This breakfast food is the Filipino counterpart of chorizo.
If you’re Filipino, you know that sinangag, sunny side up egg, and a cup of hot coffee complements longanisa. Its popularity is widespread across the country, with ground pork meat as its most desirable variant.
A simple Filipino dish, Paksiw also enjoys the versatility since it’s also a good lunch or dinner food.
For breakfast, this food is great when complemented with freshly-cooked rice and a cup of coffee. It’s easy to prepare since it’s fish cooked in a pot alongside vinegar and garlic.
To get a better taste, you can add some lard while it’s boiling. It’s also a good food to pair with fried rice. Its other variants substitute roasted pig and other meats instead of fish.
8.) Karne Norte
Another Filipino favorite, Karne Norte is one of the best breakfast foods when mixed with egg.
This sautéed corned beef is also great when paired with rice, regardless of whether it’s plain or fried. It’s also one of the better fillings for pandesal and sliced bread.
It’s a popular Filipino breakfast food due to its ease of preparation. It’s one of the perfect meals if you’re in a hurry. Students and people with early morning work often make this food as a part of their breakfast table.
9.) Fried Egg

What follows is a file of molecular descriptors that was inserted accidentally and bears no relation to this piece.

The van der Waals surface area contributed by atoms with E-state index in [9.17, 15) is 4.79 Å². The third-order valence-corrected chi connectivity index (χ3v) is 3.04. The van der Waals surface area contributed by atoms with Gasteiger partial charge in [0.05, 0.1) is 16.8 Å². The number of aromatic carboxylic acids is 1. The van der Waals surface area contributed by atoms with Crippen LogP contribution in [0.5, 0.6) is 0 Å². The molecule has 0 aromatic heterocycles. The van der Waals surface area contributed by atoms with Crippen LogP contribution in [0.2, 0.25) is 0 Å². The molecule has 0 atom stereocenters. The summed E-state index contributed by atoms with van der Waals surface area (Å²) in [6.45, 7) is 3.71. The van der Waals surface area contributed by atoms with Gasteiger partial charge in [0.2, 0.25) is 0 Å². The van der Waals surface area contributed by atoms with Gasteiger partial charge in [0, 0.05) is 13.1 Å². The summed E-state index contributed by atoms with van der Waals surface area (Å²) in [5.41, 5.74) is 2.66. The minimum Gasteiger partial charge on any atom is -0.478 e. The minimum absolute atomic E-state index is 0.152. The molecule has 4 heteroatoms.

Eggs are a staple of a healthy Filipino breakfast.
They cook it in various ways: boiled, sunny side up, or scrambled. If they have time, they often put chopped tomatoes and onions to their scrambled egg.
But for a faster breakfast meal, they will pair a sunny side up egg with either bread or rice. They often drink coffee after eating this meal. Regardless of where they are in the world, Filipinos will typically have these food items on their tables.
10.) Dried Salted Fish
Also known as “Tuyo”, Filipinos pan-fry this breakfast food.
They dip it in vinegar and pair it with sinangag and coffee. It’s a sun-dried fish that a lot of people eat even after breakfast.
It’s easy to prepare, and the fish’s crunchiness makes rice more appetizing. It isn’t an ideal meal for people trying to slim down.
Breakfast in the Philippines—A Kaleidoscope of Experiences
There are more dishes that Filipinos like eating during their breakfast. Take note, some regions have their specialty dish. That means you’re bound to travel the entire country if you want to taste all the breakfast foods they offer.
The Best Filipino Organic Coffee
As a global competitor, the Philippines isn’t the biggest. The best part is that they produce some of the best blends out there. After all, the organic farmers in places like Bukidnon take their coffee-growing seriously.
Organic coffee is rare in the United States, so if you’re looking for a healthier option, this coffee is a great choice. The variety of regional coffee at your disposal is a great way of finding the taste that works best with you.
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Bean to Mug Founder
Marc is a Filipino Organic Coffee Lover and Founder of the Bean to Mug Movement. A Registered Nurse living in Los Angeles; he is very passionate and dedicated in sharing the Filipino Culture through all-natural coffee beans from the Philippines.